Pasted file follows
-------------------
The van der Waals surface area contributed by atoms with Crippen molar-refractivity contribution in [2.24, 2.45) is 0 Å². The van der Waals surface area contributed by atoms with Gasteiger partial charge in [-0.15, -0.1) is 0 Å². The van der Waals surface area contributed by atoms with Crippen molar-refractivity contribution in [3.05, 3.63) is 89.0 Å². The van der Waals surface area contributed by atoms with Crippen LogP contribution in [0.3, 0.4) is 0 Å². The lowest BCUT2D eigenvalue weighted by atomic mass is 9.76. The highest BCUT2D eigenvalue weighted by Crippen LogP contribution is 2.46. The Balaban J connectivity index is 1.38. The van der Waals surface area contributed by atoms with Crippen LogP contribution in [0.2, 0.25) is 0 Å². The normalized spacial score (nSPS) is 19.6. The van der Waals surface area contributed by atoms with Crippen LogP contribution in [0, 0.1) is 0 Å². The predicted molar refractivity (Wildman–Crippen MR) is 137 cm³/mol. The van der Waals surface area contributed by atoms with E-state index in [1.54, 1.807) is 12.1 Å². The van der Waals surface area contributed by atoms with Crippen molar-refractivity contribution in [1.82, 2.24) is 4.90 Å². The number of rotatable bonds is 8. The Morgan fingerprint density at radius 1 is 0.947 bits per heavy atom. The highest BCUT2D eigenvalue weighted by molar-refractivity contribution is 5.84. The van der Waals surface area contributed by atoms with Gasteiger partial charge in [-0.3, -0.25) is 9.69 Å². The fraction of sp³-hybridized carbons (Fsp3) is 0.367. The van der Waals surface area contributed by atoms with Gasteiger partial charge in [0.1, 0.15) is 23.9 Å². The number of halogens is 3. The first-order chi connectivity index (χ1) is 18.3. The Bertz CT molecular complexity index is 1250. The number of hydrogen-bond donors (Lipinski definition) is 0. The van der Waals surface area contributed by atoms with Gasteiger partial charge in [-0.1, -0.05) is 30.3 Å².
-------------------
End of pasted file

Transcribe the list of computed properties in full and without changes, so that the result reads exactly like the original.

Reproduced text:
The van der Waals surface area contributed by atoms with Crippen molar-refractivity contribution in [2.24, 2.45) is 0 Å². The van der Waals surface area contributed by atoms with Gasteiger partial charge in [-0.15, -0.1) is 0 Å². The van der Waals surface area contributed by atoms with Crippen molar-refractivity contribution in [3.05, 3.63) is 89.0 Å². The van der Waals surface area contributed by atoms with Crippen LogP contribution in [0.3, 0.4) is 0 Å². The lowest BCUT2D eigenvalue weighted by atomic mass is 9.76. The highest BCUT2D eigenvalue weighted by Crippen LogP contribution is 2.46. The Balaban J connectivity index is 1.38. The van der Waals surface area contributed by atoms with Crippen LogP contribution in [0.2, 0.25) is 0 Å². The normalized spacial score (nSPS) is 19.6. The van der Waals surface area contributed by atoms with Crippen LogP contribution in [0, 0.1) is 0 Å². The predicted molar refractivity (Wildman–Crippen MR) is 137 cm³/mol. The van der Waals surface area contributed by atoms with E-state index in [1.54, 1.807) is 12.1 Å². The van der Waals surface area contributed by atoms with Crippen molar-refractivity contribution in [1.82, 2.24) is 4.90 Å². The number of rotatable bonds is 8. The Morgan fingerprint density at radius 1 is 0.947 bits per heavy atom. The highest BCUT2D eigenvalue weighted by molar-refractivity contribution is 5.84. The van der Waals surface area contributed by atoms with Gasteiger partial charge in [-0.3, -0.25) is 9.69 Å². The fraction of sp³-hybridized carbons (Fsp3) is 0.367. The van der Waals surface area contributed by atoms with Gasteiger partial charge in [0.1, 0.15) is 23.9 Å². The number of halogens is 3. The first-order chi connectivity index (χ1) is 18.3. The Bertz CT molecular complexity index is 1250. The number of hydrogen-bond donors (Lipinski definition) is 0. The van der Waals surface area contributed by atoms with Gasteiger partial charge in [-0.1, -0.05) is 30.3 Å².